Introduction to Global Studies

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Course TypeCourse CodeNo. Of Credits
Foundation ElectiveNA4

Semester and Year Offered: 2nd year

Course Coordinator and Team: Rohit Negi

Email of course coordinator: rohit[at]aud[dot]ac[dot]in

Pre-requisites: None

Aim: This course introduces students to the varied aspects of and thinking around the contested process of globalisation. It considers globalisation through a historical and critical framework and offers an interdisciplinary perspective on the phenomenon. Each week students will examine a specific global issue from the vantage point of a particular world region (e.g. climate change and Sub-Saharan Africa; migration and Western Europe; economic crisis and South America). The underlying idea is to focus on the connections between places and peoples, as well as the tensions and disjunctures at these intersections.

Course Outcomes:

On successful completion of this course students will be able to:

  1. Demonstrate an understanding of globally-important human and physical geographical phenomena
  2. Thoughtfully consider diverse global concerns from an interdisciplinary perspective
  3. Appreciate the interrelations and connectedness of social-environmental processes and people

Brief description of modules/ Main modules:

  1. Introduction: Developing a Global Perspective: The key idea behind this unit is to orient students to a global perspective on phenomena through a discussion of the meanings and debates in globalisation, as well what a comparative and cross cultural worldview entails.
  2. Wealth and Poverty: This unit takes a ‘history of the present’ approach to ask the following question: what explains the unprecedented levels of inequalities that characterise the contemporary human condition?
  3. Ecology and Society: The unit will work with a political ecology framework, showing the imbrications of environmental concerns with the wider political economy.
  4. Cultures in Contact: The unit looks at the forms of hybridity and conflict that have emerged as a result of the movement of people, ideas, and cultures across the world.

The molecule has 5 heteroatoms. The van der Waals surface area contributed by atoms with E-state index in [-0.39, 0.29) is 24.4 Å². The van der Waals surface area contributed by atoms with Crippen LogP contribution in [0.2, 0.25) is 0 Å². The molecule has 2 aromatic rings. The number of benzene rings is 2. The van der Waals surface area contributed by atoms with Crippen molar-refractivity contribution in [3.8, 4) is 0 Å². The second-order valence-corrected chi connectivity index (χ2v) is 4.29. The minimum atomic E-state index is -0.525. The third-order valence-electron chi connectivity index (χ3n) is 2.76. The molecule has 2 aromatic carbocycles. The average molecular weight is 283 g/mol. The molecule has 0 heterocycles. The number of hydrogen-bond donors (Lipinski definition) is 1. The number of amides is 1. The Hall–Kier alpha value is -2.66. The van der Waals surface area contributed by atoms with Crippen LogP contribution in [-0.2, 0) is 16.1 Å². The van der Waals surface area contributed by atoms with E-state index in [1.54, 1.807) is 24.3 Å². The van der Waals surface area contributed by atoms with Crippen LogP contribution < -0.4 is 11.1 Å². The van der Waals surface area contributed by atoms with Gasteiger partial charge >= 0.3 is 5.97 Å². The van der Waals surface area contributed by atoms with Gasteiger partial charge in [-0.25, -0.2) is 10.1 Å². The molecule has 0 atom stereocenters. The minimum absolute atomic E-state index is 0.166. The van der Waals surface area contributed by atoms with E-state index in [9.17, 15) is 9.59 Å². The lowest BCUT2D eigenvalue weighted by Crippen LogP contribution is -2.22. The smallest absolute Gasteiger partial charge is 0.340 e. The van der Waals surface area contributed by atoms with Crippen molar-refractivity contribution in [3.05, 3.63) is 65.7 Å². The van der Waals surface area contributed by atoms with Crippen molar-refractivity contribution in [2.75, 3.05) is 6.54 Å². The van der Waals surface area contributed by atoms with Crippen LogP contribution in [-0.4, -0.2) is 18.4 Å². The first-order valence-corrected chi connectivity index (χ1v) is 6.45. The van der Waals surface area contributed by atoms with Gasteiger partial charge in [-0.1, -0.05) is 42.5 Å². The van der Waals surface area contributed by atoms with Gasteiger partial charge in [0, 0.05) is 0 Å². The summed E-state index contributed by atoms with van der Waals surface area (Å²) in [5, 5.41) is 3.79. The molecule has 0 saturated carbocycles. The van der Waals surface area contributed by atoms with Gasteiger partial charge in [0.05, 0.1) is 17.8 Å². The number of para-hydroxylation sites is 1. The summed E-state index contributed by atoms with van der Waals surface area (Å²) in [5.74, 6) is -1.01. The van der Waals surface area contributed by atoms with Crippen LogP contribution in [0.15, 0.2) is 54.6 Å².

5. State and Democracy: The unit considers the geopolitical realignments that take shape alongside and consequent to globalisation.
  6. Rethinking Globalisation: The final section of the course invites students to reassemble their understanding of the global after having gone through the course and case studies.

Assessment Details with weights:

Assessment structure (modes and frequency of assessments): Map Quiz—a series of map quizzes, conducted in class, test students on their ability to locate regions, nations, and capitals (20%). Photo-essay—students select a country and theme of choice to narrate a story of global change with the use of a photo essay (30%). Personal Stories—students document the artefacts that they encounter on a daily basis and uncover their relations and connections (20%). In-class final examination (30%).

Reading List:

  • Campbell, Patricia J. et al (2010). An Introduction to Global Studies. Wiley-Blackwell.
  • Massey, Doreen (2010), ‘A Global Sense of Place’, available from global_sense_place.pdf, accessed 12 September 2016.
  • Beinart, William (2001) Twentieth-Century South Africa. Oxford University Press. Part 1.
  • Kinder, Kimberley (2016), DIY Detroit: Making do in a city without services. Minnesota University Press. Chapters 5 and 6.
  • Steger, Manfred (2013), Globalization: A Very Short Introduction, Oxford University Press. Ch 1 and 2.
  • Hochsetler, Kathryn and Margaret E. Keck (2007). Greening Brazil: Environmental Activism in State and Society. Duke University Press. Ch 4.
  • Fedora, Shirley A. (2013). Global Issues: A Cross-Cultural Perspective. University of Toronto Press. Ch 5,7.
  • Yongshun Cai (2010), Collective Resistance in China: Why Popular Protests Succeed or Fail. Stanford University Press. Ch 1-2.
  • Joe Sacco (2001), Palestine. Fantagraphics Books.